consumption 3: never sent unsolicited

Our view of ourselves is built from a combination of factors including the technologies that enable us to examine ourselves. New technologies allow us to form different opinions about ourselves and force us to look at ourselves in certain ways.

The "portraits" we draw of ourselves are framed by what technology allows us to see. Mirrors allowed us to observe ourselves as an other, photography increased that gaze to include ourselves through time. Recording technologies give us ourselves as voice. The capture of self in motion, interacting with the world and others in it, started with film and continues with the omnipresent video camera, whose constant surveillance forces us to be aware of our presence and present. The latest technology, the Internet and its mass marketing, offer us another way to view ourselves and a new look at portraiture.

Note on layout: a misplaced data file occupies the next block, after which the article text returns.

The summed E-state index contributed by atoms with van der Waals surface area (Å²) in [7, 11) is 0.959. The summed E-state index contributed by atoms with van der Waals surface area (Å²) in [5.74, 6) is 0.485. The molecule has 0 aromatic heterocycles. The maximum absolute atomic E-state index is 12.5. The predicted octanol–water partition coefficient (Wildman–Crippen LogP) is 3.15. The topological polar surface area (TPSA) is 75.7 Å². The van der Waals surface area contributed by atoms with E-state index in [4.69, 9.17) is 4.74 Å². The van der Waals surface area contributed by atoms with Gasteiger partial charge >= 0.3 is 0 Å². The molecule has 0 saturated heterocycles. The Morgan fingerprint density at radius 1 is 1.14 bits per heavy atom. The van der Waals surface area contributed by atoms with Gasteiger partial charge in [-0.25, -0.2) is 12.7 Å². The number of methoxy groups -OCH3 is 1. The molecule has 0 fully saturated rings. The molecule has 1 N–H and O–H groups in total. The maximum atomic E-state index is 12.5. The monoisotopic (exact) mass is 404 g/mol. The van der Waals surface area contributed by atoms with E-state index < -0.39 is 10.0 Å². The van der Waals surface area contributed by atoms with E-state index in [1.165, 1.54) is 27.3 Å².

The two biggest changes apparent in this new technology is what is being caught in our portraits and why. These portraits are no longer artifacts of our physical appearance or social status. Rather they are artifacts of our actions - purchases on the web, requests for information, memberships and subscriptions. And they are being created, not for the normal range of historical reasons for portraiture, from momentoes to monuments, but for marketing and sales. Additionally, the "sitter" is often unaware of the process.

Mass marketing and advertising companies catalogue habits, traits, purchases and page views, building enormous databases on users. "Personality profiles" are extracted from these databases and marketers use this information to "target" key audiences. These descriptions, or "portraits" are not based on the "unique", instead they are based on statistical trends and patterns. They are meant to work as templates and are designed to force the "subject" into certain "demographics" or key marketing segments. Our personalities become "auto completed" - by looking at a person's age, sex, income etc, the rest of the information can be filled in with assumptions about our interests and activities.